Marja-Liisa Plats

Young Space Researchers will cather in Tõravere for Science Task Force

The Tartu Observatory of the University of Tartu announced the participants selected for the Science Task Force “Teadusmalev”. The summer research program for schoolchildren will focus on three space-related areas of research: astronomy, remote sensing, and space technology. The number of applicants for all of the subjects was relatively equal and applications were received from all over Estonia.

The participants in the astronomy program have expressed a desire to research black holes, galaxies, and the structure of the Universe. An applicant from the Kristjan Jaak Peterson Gymnasium in Tartu chose the field of space technology and laboratories because he wants to study the conditions necessary for sending a satellite or other device into space and to learn about the stages of designing a satellite. A participant from the Nõo Gymnasium wants to research programming in remote sensing because this field is so directly connected to our daily lives.

Tartu observatooriumi Teadusmalev_2022_Tartu-Ulikool

The heads of the departments at the Tartu Observatory have started looking for supervisors for every participant chosen. Supervisors will communicate directly with the young person to select a more specific research topic. "It is very gratifying that so many young people are interested in science," said Antti Tamm, Director of the Tartu Observatory. "We hope that the research done at the Science Task Force will be the beginning of an exciting career for the participants." Elmo Tempel, a member of the Estonian Academy of Sciences, added that a well-conducted study could be used in future research articles and the student could thus become a co-author of the paper.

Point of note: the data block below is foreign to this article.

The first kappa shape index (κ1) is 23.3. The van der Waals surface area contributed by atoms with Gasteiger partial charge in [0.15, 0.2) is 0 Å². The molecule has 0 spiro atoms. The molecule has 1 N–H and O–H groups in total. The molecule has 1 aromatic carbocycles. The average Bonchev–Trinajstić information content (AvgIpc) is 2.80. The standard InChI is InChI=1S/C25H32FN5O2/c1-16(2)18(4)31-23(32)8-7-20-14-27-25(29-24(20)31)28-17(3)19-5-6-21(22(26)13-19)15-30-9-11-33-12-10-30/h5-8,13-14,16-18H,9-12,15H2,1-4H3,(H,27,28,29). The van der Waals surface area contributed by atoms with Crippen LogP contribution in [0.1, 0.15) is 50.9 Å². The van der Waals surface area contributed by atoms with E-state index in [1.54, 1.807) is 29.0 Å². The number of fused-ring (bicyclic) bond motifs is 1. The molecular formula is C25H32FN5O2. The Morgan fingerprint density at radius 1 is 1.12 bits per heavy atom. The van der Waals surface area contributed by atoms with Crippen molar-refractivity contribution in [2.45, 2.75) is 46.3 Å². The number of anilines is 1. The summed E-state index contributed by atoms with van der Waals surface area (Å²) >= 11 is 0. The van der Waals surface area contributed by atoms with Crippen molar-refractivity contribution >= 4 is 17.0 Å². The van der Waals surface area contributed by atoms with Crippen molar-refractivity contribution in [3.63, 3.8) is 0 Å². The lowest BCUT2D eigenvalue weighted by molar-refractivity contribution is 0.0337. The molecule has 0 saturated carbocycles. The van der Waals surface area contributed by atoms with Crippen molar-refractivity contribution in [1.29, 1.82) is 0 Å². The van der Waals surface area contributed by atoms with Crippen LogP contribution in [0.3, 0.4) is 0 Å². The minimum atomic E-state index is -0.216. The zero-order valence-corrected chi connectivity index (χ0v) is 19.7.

The Tartu Hansa Rotary Club has supported the Science Task Force for many years and will give out 15 scholarships for space-related research this year as well. The program provides substantive support and study materials as well as access to electronic laboratories for conducting experiments and remote sensing databases for analysis. At the end of the camp, each participant is expected to give a ten-minute presentation of their research.

This year's Science Task Force is taking place for the eighth time at the Tartu Observatory in Tõravere. The first Science Task Force took place in 2012 when students participated in the research work of the Estonian Student Satellite Program. Due to virus restrictions, the summer program did not take place for the last two years.

Additional information: Heli Lätt, Head of Visitor Centre and Head of ESERO Estonia,


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